The article is about hostile responses to a negative book review. Apparently, one incident in particular recently invaded Goodreads and Twitter. I love Goodreads. It’s a wonderful place for readers and writers to gather and share a love of books, and although I only belong to a handful of groups, I’ve never seem flame wars erupt there, but it seems at least one has happened lately. The war apparently spilled onto Twitter where authors and even agents have also stepped into the fray.

According to the article, a much-hyped young adult novel called Tempest by Julia Cross received a negative review, which caused the author’s friends to put down the review and the reviewer. Even the author’s agent offered up comments. Their responses caused more backlash from readers until all hell broke loose on the forums, resulting in reader and review bashing on both sides. The article makes it clear that the author at the center of all this responded gracefully.

I want to reflect on reviews in general. First there’s a difference between a negative review and a bad review. In my mind, a bad review is a poorly written condemnation (or the exact opposite) that misses the point of the work, but caters to the reviewer’s agenda. Bad reviews, if totally off the wall, can be removed from places like amazon, if one is so inclined.

But why respond to negative reviews? Aren’t they simply one person’s opinion? Maybe some reviews will hurt sales, but maybe they’ll help. There is some merit to the line, “a bad review is better than no review at all”, and I know indie authors who’ve garnered impressive sales numbers, reviews notwithstanding.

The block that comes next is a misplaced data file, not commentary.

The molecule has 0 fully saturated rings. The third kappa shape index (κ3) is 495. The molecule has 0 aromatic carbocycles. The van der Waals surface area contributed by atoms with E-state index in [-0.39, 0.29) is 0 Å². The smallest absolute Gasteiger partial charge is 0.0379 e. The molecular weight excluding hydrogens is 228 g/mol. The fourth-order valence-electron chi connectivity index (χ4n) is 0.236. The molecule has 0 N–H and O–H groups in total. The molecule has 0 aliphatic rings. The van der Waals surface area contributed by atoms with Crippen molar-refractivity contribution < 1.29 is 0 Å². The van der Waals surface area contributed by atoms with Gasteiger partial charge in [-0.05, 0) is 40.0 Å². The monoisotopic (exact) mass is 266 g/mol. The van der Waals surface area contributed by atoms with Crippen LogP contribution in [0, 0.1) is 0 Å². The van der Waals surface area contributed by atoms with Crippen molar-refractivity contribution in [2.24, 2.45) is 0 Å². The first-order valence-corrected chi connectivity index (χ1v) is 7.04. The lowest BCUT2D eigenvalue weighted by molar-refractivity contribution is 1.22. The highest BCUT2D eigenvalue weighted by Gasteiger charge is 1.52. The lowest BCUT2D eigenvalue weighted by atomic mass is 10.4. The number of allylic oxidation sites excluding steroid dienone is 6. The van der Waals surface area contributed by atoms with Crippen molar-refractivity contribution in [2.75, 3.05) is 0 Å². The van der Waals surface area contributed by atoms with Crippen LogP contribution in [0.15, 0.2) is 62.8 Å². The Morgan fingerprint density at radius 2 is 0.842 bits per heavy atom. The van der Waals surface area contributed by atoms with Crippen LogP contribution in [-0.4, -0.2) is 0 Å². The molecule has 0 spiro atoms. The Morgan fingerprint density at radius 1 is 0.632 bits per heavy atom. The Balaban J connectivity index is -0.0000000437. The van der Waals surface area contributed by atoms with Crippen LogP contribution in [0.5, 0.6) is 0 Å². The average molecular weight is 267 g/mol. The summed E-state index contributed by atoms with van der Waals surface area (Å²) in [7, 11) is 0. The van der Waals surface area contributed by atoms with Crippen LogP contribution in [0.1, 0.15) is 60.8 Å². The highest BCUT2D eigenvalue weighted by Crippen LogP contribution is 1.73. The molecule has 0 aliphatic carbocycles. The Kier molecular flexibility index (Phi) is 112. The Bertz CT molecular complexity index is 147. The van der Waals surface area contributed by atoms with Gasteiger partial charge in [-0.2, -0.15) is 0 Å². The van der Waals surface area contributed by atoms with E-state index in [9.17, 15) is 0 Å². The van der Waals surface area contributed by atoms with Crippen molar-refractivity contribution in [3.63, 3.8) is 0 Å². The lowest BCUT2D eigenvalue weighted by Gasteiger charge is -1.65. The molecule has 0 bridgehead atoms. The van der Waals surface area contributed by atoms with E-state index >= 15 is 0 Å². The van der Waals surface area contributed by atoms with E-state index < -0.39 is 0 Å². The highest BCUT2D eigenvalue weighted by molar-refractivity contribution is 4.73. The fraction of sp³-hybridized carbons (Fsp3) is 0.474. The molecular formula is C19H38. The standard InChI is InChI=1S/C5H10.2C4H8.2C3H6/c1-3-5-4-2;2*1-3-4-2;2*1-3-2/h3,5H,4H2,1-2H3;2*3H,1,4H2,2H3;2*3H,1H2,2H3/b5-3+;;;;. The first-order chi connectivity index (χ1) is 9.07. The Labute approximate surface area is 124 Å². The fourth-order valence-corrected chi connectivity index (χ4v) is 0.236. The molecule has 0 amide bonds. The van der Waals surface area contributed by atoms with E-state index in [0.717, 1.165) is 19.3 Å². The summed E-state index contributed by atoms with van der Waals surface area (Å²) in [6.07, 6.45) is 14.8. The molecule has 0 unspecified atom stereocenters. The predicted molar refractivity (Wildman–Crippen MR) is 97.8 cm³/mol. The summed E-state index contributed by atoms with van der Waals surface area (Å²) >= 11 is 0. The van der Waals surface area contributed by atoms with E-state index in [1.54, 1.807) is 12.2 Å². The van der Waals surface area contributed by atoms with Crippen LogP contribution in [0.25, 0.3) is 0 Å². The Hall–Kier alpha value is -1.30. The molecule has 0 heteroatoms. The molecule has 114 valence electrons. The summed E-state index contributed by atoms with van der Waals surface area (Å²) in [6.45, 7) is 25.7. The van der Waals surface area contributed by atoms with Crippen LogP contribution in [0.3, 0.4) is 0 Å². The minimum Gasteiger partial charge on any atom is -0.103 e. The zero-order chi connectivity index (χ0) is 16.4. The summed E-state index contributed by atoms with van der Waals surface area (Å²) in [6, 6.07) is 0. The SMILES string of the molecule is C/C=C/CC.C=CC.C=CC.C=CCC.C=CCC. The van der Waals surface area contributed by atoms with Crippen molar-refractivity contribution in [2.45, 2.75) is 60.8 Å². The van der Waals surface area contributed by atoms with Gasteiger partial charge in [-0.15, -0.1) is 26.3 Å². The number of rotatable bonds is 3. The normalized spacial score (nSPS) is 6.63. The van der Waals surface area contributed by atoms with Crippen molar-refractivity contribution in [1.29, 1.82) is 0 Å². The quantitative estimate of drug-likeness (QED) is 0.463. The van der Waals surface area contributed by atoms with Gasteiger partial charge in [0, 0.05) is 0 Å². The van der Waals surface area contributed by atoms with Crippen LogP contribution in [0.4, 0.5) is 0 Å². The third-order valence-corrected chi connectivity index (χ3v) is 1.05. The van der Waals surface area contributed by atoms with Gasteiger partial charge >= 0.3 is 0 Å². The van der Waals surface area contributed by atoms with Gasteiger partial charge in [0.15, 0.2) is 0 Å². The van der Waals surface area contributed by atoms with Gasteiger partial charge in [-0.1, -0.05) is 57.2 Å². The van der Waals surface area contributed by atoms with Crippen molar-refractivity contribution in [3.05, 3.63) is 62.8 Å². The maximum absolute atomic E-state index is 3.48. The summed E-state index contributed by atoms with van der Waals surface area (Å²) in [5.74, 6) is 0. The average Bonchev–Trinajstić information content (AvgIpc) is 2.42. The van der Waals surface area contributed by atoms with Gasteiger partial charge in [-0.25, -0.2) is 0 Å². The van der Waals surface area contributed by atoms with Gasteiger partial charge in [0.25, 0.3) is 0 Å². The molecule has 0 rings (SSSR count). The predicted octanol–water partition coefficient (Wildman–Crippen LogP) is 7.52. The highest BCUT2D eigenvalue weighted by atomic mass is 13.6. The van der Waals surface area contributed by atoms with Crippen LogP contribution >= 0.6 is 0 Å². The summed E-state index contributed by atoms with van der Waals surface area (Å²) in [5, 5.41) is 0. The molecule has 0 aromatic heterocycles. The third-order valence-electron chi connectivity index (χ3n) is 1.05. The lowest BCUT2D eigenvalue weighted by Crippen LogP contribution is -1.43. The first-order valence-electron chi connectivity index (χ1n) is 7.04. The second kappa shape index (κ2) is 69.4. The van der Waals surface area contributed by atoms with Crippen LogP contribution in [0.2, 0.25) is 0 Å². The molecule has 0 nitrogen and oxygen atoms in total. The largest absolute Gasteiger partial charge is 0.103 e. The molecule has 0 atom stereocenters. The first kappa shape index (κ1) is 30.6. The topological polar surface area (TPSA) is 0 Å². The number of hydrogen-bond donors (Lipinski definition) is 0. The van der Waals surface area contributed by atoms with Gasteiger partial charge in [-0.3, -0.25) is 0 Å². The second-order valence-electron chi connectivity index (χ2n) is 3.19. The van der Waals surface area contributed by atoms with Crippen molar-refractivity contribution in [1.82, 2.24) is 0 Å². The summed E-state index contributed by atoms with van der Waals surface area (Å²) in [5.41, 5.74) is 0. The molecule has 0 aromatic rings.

The bottom line is do you want to harm your reputation as a reviewer, author, publisher, or agent by jumping into these types of name-calling squabbles? Is it worth it to create the kind of bad blood that will make future readers not want to buy your books, or read your reviews? Sure, lots of opinions on the Net are irritating. If we feel compelled to reply, shouldn’t we at least take time to think carefully before we reply? As the article demonstrates, words are powerful. Let’s use them wisely.

You can find the whole article at

THE OPPOSITE OF DARK, now available for iphones, iPads, and iPodTouch at Also available in paperback at and on Kindle at

Saturday, January 21, 2012

The KDP Select Experiment: Part 1 - Mission Impossible?

On December 21 I blogged about the huge carrot Amazon was dangling in front of authors--the opportunity to share in a $500,000 pool via the new KDP Select program. I mentioned that I wasn't happy with some of the conditions of this program or with Amazon's obvious ploy to monopolize the industry. Regardless of the smile on my face in the pic to the left, I don't like being backed into a corner. However, I recognize from a business perspective they're doing what most successful businesses attempt to do--destroy the competition.

The exclusivity clause still bothers me, even now that I have enrolled two of my titles into the program. It bothers me that those with other ereaders outside of the Kindle won't have access to these two titles--DIVINE INTERVENTION and THE RIVER. But from a business perspective I'd be remiss in my duties to completely ignore or overlook what Amazon is offering. I still think Amazon could have taken away the exclusivity clause and still have a ton of interest. It would have been "fair" to everyone else. But big business rarely ever plays fair.

You can read about the first steps I took and follow my experiment at:

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Thinking Outside the Bookstore

Writers are looking at venues other than big-box stores for signings. Small, independent bookstores are increasingly attractive, with their (sometimes) lower commission, and their strong connection to an active reading community.

Conventions and writing workshops have long been valuable ways to meet the public, meet and make fans, and promote and sell your work.